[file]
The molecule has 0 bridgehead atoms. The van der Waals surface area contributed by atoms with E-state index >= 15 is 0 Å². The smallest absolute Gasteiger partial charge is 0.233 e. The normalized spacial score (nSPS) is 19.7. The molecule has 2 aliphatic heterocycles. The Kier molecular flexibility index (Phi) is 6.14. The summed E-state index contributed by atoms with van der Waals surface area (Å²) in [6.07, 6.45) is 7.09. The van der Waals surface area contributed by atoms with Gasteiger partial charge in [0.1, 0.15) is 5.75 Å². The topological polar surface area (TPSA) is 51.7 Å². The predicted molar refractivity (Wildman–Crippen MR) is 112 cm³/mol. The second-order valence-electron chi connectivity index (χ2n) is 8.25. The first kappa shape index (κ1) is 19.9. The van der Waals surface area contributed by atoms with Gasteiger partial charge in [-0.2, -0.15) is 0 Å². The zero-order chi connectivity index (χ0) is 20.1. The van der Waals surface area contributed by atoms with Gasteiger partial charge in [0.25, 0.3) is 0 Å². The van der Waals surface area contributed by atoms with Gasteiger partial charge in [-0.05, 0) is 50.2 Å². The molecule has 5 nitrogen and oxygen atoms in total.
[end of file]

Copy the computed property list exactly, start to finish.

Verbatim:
The molecule has 0 bridgehead atoms. The van der Waals surface area contributed by atoms with E-state index >= 15 is 0 Å². The smallest absolute Gasteiger partial charge is 0.233 e. The normalized spacial score (nSPS) is 19.7. The molecule has 2 aliphatic heterocycles. The Kier molecular flexibility index (Phi) is 6.14. The summed E-state index contributed by atoms with van der Waals surface area (Å²) in [6.07, 6.45) is 7.09. The van der Waals surface area contributed by atoms with Gasteiger partial charge in [0.1, 0.15) is 5.75 Å². The topological polar surface area (TPSA) is 51.7 Å². The predicted molar refractivity (Wildman–Crippen MR) is 112 cm³/mol. The second-order valence-electron chi connectivity index (χ2n) is 8.25. The first kappa shape index (κ1) is 19.9. The van der Waals surface area contributed by atoms with Gasteiger partial charge in [-0.2, -0.15) is 0 Å². The zero-order chi connectivity index (χ0) is 20.1. The van der Waals surface area contributed by atoms with Gasteiger partial charge in [0.25, 0.3) is 0 Å². The van der Waals surface area contributed by atoms with Gasteiger partial charge in [-0.05, 0) is 50.2 Å². The molecule has 5 nitrogen and oxygen atoms in total.